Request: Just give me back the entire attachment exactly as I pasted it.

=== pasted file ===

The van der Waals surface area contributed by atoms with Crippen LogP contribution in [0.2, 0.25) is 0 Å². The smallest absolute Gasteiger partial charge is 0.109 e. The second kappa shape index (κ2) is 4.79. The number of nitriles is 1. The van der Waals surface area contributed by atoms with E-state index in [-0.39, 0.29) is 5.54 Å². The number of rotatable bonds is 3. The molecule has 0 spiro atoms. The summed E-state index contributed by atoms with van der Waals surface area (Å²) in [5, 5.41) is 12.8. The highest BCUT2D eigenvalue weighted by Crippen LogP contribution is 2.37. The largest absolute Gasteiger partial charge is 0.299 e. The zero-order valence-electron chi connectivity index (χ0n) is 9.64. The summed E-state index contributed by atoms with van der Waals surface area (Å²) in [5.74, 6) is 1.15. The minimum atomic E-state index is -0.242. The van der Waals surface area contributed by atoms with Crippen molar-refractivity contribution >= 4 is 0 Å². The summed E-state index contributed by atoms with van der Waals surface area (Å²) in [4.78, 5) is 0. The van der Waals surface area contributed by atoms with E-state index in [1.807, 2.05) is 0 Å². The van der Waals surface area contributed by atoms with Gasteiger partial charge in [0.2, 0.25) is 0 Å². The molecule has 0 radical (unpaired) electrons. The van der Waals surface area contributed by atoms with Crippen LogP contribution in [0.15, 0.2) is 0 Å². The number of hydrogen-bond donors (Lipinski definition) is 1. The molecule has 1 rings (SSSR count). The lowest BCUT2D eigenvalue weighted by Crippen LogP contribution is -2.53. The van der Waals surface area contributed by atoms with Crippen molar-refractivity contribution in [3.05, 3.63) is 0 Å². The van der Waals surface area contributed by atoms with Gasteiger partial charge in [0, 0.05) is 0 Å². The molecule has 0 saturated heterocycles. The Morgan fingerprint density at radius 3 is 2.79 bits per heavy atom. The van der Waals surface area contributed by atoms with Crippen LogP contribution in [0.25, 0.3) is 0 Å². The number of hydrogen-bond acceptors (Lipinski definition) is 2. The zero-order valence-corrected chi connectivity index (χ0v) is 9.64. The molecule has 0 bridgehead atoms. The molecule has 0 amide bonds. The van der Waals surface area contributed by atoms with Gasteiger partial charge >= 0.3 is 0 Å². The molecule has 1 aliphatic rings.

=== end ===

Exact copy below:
The van der Waals surface area contributed by atoms with Crippen LogP contribution in [0.2, 0.25) is 0 Å². The smallest absolute Gasteiger partial charge is 0.109 e. The second kappa shape index (κ2) is 4.79. The number of nitriles is 1. The van der Waals surface area contributed by atoms with E-state index in [-0.39, 0.29) is 5.54 Å². The number of rotatable bonds is 3. The molecule has 0 spiro atoms. The summed E-state index contributed by atoms with van der Waals surface area (Å²) in [5, 5.41) is 12.8. The highest BCUT2D eigenvalue weighted by Crippen LogP contribution is 2.37. The largest absolute Gasteiger partial charge is 0.299 e. The zero-order valence-electron chi connectivity index (χ0n) is 9.64. The summed E-state index contributed by atoms with van der Waals surface area (Å²) in [5.74, 6) is 1.15. The minimum atomic E-state index is -0.242. The van der Waals surface area contributed by atoms with Crippen molar-refractivity contribution >= 4 is 0 Å². The summed E-state index contributed by atoms with van der Waals surface area (Å²) in [4.78, 5) is 0. The van der Waals surface area contributed by atoms with E-state index in [1.807, 2.05) is 0 Å². The van der Waals surface area contributed by atoms with Gasteiger partial charge in [0.2, 0.25) is 0 Å². The molecule has 0 radical (unpaired) electrons. The van der Waals surface area contributed by atoms with Crippen LogP contribution in [0.15, 0.2) is 0 Å². The number of hydrogen-bond donors (Lipinski definition) is 1. The molecule has 1 rings (SSSR count). The lowest BCUT2D eigenvalue weighted by Crippen LogP contribution is -2.53. The van der Waals surface area contributed by atoms with Crippen molar-refractivity contribution in [3.05, 3.63) is 0 Å². The van der Waals surface area contributed by atoms with Gasteiger partial charge in [0, 0.05) is 0 Å². The molecule has 0 saturated heterocycles. The Morgan fingerprint density at radius 3 is 2.79 bits per heavy atom. The van der Waals surface area contributed by atoms with Crippen LogP contribution in [0.25, 0.3) is 0 Å². The number of hydrogen-bond acceptors (Lipinski definition) is 2. The zero-order valence-corrected chi connectivity index (χ0v) is 9.64. The molecule has 0 bridgehead atoms. The molecule has 0 amide bonds. The van der Waals surface area contributed by atoms with Gasteiger partial charge >= 0.3 is 0 Å². The molecule has 1 aliphatic rings.